The devil is probably one of the most portrayed characters in film history (right up there with Abe Lincoln and Tarzan), and no one has ever done it better than Walter Huston did it here. He is greatly aided in this by his look — makeup and lighting emphasize his already goatish features (in fact, he sports a goatee for the part), and he makes a point of smiling with all of his teeth; sometimes it looks as if he has two full sets in there.
And smile he does, for he is a convivial, Yankee demon, happy to share a drink or a story, someone who’s comfortable sitting around the cracker barrel in the general store, swapping lies with his neighbors. (When he walks into the local tavern after the hailstorm that destroyed the crops, he says, “Hi boys, howdy — did you ever see such hail? Big as bowling balls out our way — broke all the windows and nearly killed the cat!”) He’s happy to pitch in wherever he’s needed, even playing the drum in Daniel Webster’s welcome parade, and he takes a civic-minded interest in local and national affairs.
As he helps Webster on with his coat after a horseshoe-pitching contest, he generously offers the senator his political help: “I thought with the presidential election coming up, you might need some help, Mister Webster, sir.”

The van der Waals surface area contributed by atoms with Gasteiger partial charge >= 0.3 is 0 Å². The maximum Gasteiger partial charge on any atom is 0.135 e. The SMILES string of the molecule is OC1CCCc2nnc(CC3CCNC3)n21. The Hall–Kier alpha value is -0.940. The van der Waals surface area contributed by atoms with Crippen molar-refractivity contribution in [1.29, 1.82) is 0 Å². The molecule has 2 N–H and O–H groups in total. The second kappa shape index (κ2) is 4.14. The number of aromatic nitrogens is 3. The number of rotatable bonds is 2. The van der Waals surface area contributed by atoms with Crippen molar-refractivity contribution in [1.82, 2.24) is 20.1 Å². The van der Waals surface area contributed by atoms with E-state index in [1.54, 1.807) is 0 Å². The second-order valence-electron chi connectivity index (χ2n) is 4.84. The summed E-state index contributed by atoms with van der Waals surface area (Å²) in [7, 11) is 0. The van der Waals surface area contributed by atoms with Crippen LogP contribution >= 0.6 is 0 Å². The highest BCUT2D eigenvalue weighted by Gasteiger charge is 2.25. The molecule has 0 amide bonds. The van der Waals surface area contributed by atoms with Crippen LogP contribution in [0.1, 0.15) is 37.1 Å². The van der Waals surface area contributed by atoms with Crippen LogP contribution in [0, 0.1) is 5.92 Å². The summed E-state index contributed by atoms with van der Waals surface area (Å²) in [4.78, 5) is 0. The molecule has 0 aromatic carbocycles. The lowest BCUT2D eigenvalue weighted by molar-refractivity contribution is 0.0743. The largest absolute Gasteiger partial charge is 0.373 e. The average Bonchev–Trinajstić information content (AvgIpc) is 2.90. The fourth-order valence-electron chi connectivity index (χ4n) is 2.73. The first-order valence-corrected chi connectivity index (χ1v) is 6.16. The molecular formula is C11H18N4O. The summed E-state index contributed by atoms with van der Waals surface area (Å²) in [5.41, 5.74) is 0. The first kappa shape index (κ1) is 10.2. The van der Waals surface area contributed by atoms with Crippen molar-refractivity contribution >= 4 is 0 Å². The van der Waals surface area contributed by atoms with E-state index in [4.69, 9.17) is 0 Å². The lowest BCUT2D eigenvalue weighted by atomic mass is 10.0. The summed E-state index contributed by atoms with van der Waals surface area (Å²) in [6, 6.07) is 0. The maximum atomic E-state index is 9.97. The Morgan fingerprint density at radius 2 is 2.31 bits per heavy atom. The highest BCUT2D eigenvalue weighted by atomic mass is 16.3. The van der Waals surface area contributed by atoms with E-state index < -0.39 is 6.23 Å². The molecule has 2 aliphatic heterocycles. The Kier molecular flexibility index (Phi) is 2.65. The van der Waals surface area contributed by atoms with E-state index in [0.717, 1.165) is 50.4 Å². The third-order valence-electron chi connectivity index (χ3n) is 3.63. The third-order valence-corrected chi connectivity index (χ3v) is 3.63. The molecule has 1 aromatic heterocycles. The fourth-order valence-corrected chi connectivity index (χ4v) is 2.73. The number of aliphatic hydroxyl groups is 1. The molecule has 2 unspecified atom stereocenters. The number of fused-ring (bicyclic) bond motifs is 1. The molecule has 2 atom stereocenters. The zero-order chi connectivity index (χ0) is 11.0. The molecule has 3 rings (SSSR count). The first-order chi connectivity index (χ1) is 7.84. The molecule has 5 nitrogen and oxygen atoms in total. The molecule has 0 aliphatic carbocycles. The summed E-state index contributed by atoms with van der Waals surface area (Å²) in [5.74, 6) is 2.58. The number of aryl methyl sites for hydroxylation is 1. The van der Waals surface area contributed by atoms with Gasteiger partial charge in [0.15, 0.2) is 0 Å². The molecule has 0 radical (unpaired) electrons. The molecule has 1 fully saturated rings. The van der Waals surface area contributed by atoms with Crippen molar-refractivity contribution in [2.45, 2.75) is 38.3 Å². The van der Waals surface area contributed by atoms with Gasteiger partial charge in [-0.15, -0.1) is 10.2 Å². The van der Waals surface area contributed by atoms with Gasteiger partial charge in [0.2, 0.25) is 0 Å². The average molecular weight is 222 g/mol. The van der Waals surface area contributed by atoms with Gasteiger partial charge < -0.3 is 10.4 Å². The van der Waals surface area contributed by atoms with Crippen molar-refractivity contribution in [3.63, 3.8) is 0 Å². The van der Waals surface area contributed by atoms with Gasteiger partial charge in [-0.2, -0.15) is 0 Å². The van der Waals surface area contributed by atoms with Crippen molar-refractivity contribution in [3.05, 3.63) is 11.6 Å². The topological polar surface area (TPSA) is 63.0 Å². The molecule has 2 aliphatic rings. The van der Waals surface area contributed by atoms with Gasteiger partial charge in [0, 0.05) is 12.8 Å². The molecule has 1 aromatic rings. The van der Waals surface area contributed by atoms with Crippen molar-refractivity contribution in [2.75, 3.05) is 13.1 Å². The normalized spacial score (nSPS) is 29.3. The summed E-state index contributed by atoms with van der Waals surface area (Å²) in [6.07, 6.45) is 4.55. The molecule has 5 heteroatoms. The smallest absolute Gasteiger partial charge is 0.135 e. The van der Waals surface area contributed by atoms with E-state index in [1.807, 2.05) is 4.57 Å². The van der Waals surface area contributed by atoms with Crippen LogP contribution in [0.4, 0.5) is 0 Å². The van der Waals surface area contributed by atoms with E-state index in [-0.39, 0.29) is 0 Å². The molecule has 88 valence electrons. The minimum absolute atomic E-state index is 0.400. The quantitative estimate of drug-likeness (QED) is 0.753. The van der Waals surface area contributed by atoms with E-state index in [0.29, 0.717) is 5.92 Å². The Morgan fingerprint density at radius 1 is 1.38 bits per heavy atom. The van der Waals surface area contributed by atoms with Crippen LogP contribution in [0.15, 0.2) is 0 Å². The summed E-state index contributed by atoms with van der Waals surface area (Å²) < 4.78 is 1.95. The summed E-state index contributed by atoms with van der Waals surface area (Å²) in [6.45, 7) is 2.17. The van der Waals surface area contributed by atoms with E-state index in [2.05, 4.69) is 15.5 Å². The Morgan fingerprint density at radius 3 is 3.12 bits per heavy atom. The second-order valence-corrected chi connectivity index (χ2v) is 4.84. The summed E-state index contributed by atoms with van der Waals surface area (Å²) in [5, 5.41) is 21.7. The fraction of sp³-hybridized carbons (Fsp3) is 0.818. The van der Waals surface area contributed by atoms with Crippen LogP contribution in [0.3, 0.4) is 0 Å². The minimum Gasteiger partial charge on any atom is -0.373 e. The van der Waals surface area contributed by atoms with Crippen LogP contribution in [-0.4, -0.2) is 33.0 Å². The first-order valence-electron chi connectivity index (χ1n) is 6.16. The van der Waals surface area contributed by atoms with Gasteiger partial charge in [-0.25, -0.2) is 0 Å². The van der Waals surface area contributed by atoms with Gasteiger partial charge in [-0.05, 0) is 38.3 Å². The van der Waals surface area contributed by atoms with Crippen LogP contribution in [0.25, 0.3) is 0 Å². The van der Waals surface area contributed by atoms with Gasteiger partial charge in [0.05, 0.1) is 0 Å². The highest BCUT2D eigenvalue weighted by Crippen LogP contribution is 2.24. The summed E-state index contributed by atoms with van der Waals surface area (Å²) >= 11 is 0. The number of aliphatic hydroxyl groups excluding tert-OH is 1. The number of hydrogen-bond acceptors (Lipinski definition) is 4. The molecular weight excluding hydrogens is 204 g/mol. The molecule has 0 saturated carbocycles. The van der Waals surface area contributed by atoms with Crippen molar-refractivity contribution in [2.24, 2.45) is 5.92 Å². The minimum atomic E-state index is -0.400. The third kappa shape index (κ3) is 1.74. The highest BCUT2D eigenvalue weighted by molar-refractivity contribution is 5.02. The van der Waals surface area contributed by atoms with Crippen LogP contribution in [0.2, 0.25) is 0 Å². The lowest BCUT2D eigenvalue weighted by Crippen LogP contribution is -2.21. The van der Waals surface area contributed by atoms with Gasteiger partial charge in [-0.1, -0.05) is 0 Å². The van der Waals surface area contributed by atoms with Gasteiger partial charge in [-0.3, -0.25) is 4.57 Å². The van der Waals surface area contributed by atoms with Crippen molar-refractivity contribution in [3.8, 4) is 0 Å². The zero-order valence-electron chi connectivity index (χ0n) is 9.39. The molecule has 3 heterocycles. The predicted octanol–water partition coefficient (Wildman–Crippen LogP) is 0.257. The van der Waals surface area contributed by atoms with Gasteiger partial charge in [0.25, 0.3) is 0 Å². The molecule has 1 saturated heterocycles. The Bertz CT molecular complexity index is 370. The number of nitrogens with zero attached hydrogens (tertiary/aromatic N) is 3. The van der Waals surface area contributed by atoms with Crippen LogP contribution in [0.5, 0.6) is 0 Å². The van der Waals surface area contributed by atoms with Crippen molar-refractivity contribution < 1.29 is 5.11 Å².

Webster isn’t interested: “I’d rather see you on the side of the opposition.”
“Oh, I’ll be there too!” Scratch replies. Nineteenth century or twenty first, some things never change.
Huston plays Scratch with a zest and good humor that are infectious; his jaunty walk and cheery wave are buoyant with the sheer joy of living. He appreciates good food, a good cigar, good liquor, and a beautiful sunset… and if, when push comes to shove, he is adamant about his property rights, who can blame him for that? Aren’t we all particular about what belongs to us? He is a sharp dealer — but isn’t that how America was made? He’s the soul (if you’ll pardon the expression) of reasonableness… until he’s squeezed all that he can out of you, and then, well, there’s no place for sentimentality in business.
Walter Huston won the Best Supporting Actor Oscar for his grizzled prospector in 1948’s The Treasure of the Sierra Madre, (directed by his son, John Huston) and it was well deserved, but his work in The Devil and Daniel Webster is fully as good — it is, in fact, one of the great performances in American movies. (And need I say that Huston’s Mr. Scratch is far better — more alluring, even! — than Jennifer Love Hewitt’s devil in 2003’s lobotomized modernization of the story, Shortcut to Happiness, a movie awful enough to irrefutably prove the existence of hell? Well, I guess I did say it.)